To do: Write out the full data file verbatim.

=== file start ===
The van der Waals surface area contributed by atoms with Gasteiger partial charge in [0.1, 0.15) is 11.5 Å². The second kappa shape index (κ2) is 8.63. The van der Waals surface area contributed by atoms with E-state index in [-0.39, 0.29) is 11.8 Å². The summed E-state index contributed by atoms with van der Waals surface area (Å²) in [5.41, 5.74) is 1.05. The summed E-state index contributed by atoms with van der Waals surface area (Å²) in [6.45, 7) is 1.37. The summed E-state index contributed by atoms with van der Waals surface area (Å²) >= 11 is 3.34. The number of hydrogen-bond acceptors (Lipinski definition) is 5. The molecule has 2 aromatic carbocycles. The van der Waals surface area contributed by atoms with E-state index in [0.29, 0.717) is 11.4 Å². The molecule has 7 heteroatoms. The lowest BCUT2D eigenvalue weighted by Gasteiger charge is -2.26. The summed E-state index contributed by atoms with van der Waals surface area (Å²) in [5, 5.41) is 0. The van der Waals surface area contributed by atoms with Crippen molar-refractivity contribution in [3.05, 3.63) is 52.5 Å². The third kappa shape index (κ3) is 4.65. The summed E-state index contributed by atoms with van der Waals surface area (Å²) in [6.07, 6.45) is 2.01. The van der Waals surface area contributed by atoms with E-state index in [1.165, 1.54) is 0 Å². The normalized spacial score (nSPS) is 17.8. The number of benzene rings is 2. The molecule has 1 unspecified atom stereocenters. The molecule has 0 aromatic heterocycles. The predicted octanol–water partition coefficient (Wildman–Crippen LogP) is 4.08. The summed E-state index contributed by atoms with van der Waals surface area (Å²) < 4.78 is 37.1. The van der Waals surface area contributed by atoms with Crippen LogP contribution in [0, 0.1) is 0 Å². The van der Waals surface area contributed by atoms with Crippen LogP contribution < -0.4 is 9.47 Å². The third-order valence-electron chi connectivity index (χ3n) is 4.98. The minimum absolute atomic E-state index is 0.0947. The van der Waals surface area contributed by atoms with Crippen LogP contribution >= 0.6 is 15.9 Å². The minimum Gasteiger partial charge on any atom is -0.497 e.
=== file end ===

The van der Waals surface area contributed by atoms with Gasteiger partial charge in [0.1, 0.15) is 11.5 Å². The second kappa shape index (κ2) is 8.63. The van der Waals surface area contributed by atoms with E-state index in [-0.39, 0.29) is 11.8 Å². The summed E-state index contributed by atoms with van der Waals surface area (Å²) in [5.41, 5.74) is 1.05. The summed E-state index contributed by atoms with van der Waals surface area (Å²) in [6.45, 7) is 1.37. The summed E-state index contributed by atoms with van der Waals surface area (Å²) >= 11 is 3.34. The number of hydrogen-bond acceptors (Lipinski definition) is 5. The molecule has 2 aromatic carbocycles. The van der Waals surface area contributed by atoms with E-state index in [0.29, 0.717) is 11.4 Å². The molecule has 7 heteroatoms. The lowest BCUT2D eigenvalue weighted by Gasteiger charge is -2.26. The summed E-state index contributed by atoms with van der Waals surface area (Å²) in [5, 5.41) is 0. The van der Waals surface area contributed by atoms with Crippen molar-refractivity contribution in [3.05, 3.63) is 52.5 Å². The third kappa shape index (κ3) is 4.65. The summed E-state index contributed by atoms with van der Waals surface area (Å²) in [6.07, 6.45) is 2.01. The van der Waals surface area contributed by atoms with E-state index in [1.165, 1.54) is 0 Å². The normalized spacial score (nSPS) is 17.8. The number of benzene rings is 2. The molecule has 1 unspecified atom stereocenters. The molecule has 0 aromatic heterocycles. The predicted octanol–water partition coefficient (Wildman–Crippen LogP) is 4.08. The summed E-state index contributed by atoms with van der Waals surface area (Å²) < 4.78 is 37.1. The van der Waals surface area contributed by atoms with Crippen LogP contribution in [0, 0.1) is 0 Å². The van der Waals surface area contributed by atoms with Crippen LogP contribution < -0.4 is 9.47 Å². The third-order valence-electron chi connectivity index (χ3n) is 4.98. The minimum absolute atomic E-state index is 0.0947. The van der Waals surface area contributed by atoms with Crippen LogP contribution >= 0.6 is 15.9 Å². The minimum Gasteiger partial charge on any atom is -0.497 e.